Holofcener: She still absolutely looks for my approval. She wants to make sure she’s doing it the way I want her to do it. She could have a lot more freedom than she takes.
Keener: I’m not interested in that, though. I like it this way. I think actors need directors. I know that I do.
Erstein: Is Catherine playing a role that represents you in Please Give?
Holofcener: That character is definitely the closest to me compared to any of the other characters. I struggle with being a successful person with lots of money compared to everybody else.
Erstein: You don’t feel you deserve it?
Holofcener: It’s a struggle. It’s not that simple. Yes, of course I deserve it. If anybody deserves it, why not me, right? But the way it works is just so crazy and wrong. There are so many starving hungry people everywhere. I live in L.A. and they’re everywhere.
Keener: We live in expensive houses, but we can look outside and see so many people who are poor, disenfranchised.
Erstein: But you chose to set the film in New York, which is almost one of the characters.
Holofcener: I did that because the city was an important part of the story when I first created the characters and the situation. I really couldn’t imagine it anywhere else. I wanted that elevator, I wanted them to have to get in the same elevator, to have their doors right next to each other.
I tried to figure it in my mind in L.A., because I didn’t want to leave my kids, but it just wouldn’t work. It had to be New York. And I grew up in New York and that’s where this part of me came from.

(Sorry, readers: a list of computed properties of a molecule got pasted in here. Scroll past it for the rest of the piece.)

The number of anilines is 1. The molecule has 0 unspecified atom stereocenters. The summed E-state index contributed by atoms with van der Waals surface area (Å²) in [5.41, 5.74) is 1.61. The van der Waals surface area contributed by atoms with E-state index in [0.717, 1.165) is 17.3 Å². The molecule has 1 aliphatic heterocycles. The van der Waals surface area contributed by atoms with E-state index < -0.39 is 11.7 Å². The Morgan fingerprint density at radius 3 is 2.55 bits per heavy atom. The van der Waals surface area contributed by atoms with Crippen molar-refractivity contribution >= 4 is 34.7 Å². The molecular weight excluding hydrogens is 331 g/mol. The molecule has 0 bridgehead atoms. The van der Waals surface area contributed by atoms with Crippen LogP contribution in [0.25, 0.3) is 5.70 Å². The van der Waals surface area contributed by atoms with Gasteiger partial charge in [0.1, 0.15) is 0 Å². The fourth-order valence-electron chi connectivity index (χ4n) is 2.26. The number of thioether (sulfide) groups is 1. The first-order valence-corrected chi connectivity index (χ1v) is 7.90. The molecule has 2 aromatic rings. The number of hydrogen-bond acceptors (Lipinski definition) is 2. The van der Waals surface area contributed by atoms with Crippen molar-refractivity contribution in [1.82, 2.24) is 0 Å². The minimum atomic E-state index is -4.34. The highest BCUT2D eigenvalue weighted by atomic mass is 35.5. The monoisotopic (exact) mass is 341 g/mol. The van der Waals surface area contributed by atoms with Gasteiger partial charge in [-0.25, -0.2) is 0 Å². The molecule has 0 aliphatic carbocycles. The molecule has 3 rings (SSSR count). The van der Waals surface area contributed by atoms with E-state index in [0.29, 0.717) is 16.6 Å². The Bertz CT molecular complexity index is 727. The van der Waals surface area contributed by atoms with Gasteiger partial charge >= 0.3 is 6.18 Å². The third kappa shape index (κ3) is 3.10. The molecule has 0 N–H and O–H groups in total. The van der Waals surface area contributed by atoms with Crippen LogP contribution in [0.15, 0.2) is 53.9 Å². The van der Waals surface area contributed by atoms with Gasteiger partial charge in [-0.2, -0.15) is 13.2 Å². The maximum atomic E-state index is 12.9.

Erstein: That reinforces a comment I’ve often heard, describing you as a female Woody Allen.
Holofcener: Y’know, I think it’s because I’m a New York Jew. Seriously, I think if I wasn’t those two things, you wouldn’t hear those comparisons. But then, I would be a very different person, and maybe I’d make different movies. I mean, if I were Cybill Shepherd, so many things would be different.
Plus I grew up watching and revering his movies. I remember seeing Manhattan and Annie Hall and Stardust Memories so many times, they have to be an influence, consciously or unconsciously. And having such neurotic, but really sympathetic, deep characters in everyday life. They have such problems in Manhattan, and it’s so absorbing.
Erstein: How do you develop a film? Do you collect ideas and characters until you have enough?
Holofcener: Pretty much. I have an idea, and then I think I have an idea for a couple of characters and if it lasts more than a day, I’ll sort of expand on that the next day and then after a few weeks if it still seems interesting to me, I just start writing.
And I don’t really know where it’s going to go when I start writing, but I like to have some idea of maybe the first few pages.
Erstein: The movie opens with shots of women having mammograms. That’s as close as I’ve ever been to seeing the test given.
Holofcener: Well, let me tell you, it’s really a G-rated version of a mammogram. They really flatten the boobs like a pancake. It’s so weird. I really wanted to do that, I wanted to show that it really hurts, but I couldn’t let that happen. In retrospect, I wish I hurt a couple. So you haven’t really seen a mammogram.